Mali heads to the polls

2013-08-11 09:27

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Bamako - Malians will go to the polls on Sunday in their millions for a president expected to usher in a new era of peace and democracy in the first election since a military coup upended one of the region's most stable democracies.

Almost seven million voters have a choice between former prime minister Ibrahim Boubacar Keita and ex-finance minister Soumaila Cisse to lead the nation from a crisis which allowed Islamists last year to seize Mali's vast desert north before they were dislodged by a French-led military intervention.

Both declared themselves confident of victory in the runoff, called after none of the 27 candidates in the first round on the 28 July achieved an outright majority.

The election, the first since 2007, is crucial for unlocking more than $4 billion in aid promised after international donors halted contributions in the wake of last year's coup.

The days leading up to the vote have been largely uneventful, with cities and towns deserted as Malians - over 90% of whom are Muslim - stayed at home to celebrate the Eid festival marking the end of the holy month of Ramadan.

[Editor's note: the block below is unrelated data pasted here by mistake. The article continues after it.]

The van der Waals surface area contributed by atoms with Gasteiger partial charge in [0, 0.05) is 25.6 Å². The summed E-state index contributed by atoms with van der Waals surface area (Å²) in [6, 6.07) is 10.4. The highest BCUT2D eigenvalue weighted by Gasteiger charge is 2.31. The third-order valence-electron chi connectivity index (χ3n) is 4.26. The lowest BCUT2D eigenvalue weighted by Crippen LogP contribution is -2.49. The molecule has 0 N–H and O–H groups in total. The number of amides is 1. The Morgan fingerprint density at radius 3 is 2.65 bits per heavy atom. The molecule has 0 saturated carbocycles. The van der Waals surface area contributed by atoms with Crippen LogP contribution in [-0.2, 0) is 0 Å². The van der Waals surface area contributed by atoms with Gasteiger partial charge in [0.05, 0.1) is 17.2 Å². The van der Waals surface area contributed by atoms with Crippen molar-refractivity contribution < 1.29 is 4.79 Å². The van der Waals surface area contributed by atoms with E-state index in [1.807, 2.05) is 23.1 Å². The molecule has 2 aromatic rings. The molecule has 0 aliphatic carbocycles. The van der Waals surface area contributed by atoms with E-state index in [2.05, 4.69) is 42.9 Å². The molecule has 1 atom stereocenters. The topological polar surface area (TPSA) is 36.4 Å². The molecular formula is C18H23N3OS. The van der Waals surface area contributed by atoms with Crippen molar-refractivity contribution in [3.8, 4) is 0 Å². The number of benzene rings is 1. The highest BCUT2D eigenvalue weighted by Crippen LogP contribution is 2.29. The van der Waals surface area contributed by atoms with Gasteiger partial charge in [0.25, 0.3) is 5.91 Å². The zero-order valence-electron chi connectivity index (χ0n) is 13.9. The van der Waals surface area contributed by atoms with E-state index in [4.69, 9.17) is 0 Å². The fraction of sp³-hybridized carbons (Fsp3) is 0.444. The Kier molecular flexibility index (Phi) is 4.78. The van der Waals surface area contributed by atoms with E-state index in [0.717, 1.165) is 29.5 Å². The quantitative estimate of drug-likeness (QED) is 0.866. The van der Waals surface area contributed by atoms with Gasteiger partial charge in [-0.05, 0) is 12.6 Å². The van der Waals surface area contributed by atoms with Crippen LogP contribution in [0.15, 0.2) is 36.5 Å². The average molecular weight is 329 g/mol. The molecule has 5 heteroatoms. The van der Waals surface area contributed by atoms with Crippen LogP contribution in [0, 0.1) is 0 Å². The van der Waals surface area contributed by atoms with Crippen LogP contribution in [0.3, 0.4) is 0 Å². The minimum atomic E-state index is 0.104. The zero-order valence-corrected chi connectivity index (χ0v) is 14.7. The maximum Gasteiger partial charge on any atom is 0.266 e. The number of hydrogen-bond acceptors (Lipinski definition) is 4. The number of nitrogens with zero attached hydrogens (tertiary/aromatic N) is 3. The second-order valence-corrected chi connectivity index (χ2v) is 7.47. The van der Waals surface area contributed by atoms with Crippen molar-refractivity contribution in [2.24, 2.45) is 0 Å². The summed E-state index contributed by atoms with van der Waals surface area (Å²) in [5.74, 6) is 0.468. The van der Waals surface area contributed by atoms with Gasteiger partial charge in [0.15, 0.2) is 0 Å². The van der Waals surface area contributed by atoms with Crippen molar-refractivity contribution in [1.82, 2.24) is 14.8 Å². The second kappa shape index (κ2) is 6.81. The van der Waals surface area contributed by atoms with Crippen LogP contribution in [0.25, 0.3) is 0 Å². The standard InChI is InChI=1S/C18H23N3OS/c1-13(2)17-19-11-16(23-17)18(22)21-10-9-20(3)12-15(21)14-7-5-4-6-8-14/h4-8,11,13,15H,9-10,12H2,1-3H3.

Keita was considered the favourite

The rivals have faced off before, losing the 2002 presidential election to Amadou Toumani Toure, who was overthrown by a military junta in March 2012 as he was preparing to end his final term in office.

The return to democratic rule will allow France to withdraw most of the 4 500 troops it sent to Mali in January to oust al-Qaeda-linked extremists who had occupied the north in the chaos which followed the coup, imposing a brutal regime of sharia law characterised by executions and amputations.

Keita, who is considered the favourite, was more than 20 percentage points ahead of his rival in the first round but Cisse has remained optimistic.

"I am confident because it is not about adding to the votes from the first round. There will be new votes, it is a new election. Everything restarts from zero," the 63-year-old told AFP.

Cisse had complained about widespread fraud in the first round while more than 400 000 ballots from a turnout of 3.5 million were declared spoiled.

Reconciliation

Mali's Constitutional Court rejected the allegations, however, confirming that Keita, 68, had won 39.8%, while Cisse attracted a 19.7%  share.

Keita has urged voters to hand him a "clear and clean" majority in the runoff to ensure victory cannot be "stolen".

"Given the results from the first round, there is a good chance that they would be confirmed in the second," he said on Friday.

"My first priority would be the reconciliation of the country... after the trauma that it has suffered, a new start is needed."

Read more on:    mali  |  west africa

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